There's no knowledge but I know it.
I am Master of this College,
What I don't know isn't knowledge.
William Tuckwell included 18 of these quatrains in his Reminiscences in 1900, but they all came out only in 1939, thanks to Walter George Hiscock, an Oxford librarian, who issued them personally then and in a second edition in 1955.
The whole of the front of Balliol College as seen from Broad Street, looking west.
For many years, there has been a traditional and fierce rivalry shown between the students of Balliol and those of its immediate neighbour to the east, Trinity College. It has manifested itself on the sports field and the river; in the form of songs (of greater or less offensiveness) sung over the dividing walls; and in the form of "raids" on the other college. The rivalry reflects that which also exists between Trinity College, Cambridge and Balliol's sister college, St John's College, Cambridge.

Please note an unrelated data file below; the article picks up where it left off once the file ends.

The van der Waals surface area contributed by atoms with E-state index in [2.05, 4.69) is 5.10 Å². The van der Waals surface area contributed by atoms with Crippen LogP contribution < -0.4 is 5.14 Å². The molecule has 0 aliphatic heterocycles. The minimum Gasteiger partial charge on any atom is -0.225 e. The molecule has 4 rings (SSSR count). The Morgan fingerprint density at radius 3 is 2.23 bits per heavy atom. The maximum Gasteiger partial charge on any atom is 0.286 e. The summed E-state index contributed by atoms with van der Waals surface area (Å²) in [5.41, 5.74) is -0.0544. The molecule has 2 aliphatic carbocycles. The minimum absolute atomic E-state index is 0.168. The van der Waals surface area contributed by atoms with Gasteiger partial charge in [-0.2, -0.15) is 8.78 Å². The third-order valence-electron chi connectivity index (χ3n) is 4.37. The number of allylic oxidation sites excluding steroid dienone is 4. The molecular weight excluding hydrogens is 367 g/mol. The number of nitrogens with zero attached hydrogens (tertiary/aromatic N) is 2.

In college folklore, the rivalry goes back to the late 17th century, when Ralph Bathurst, President of Trinity, was supposedly observed throwing stones at Balliol's windows. In fact, in its modern form, the rivalry appears to date from the late 1890s, when the chant or song known as a "Gordouli" began to be sung from the Balliol side.
Face like a ham, Bobby Johnson says so
And he should know.
The shouting of chants over the wall is still known as "a Gordouli", and the tradition continues as the students gather to sing following boat club dinners and other events. The traditional Gordouli is said to have been sung by Balliol and Trinity men in the trenches of Mesopotamia in the First World War.
Balliol became known for its radicalism and political activism in the 20th century, and saw an abortive coup in the 1960s in which students took over the college and declared it "the People's Republic of Balliol". The contrast between the radical tendencies of many Balliol students and the traditional conservatism and social exclusivity of Trinity gave the rivalry an extra edge. The fact that Balliol (in contrast to Trinity) had admitted a number of Indian and Asiatic students also gave many of the taunts from the Trinity side a distinctly racist tone: Balliol students, for example, were sometime referred to as "Basutos".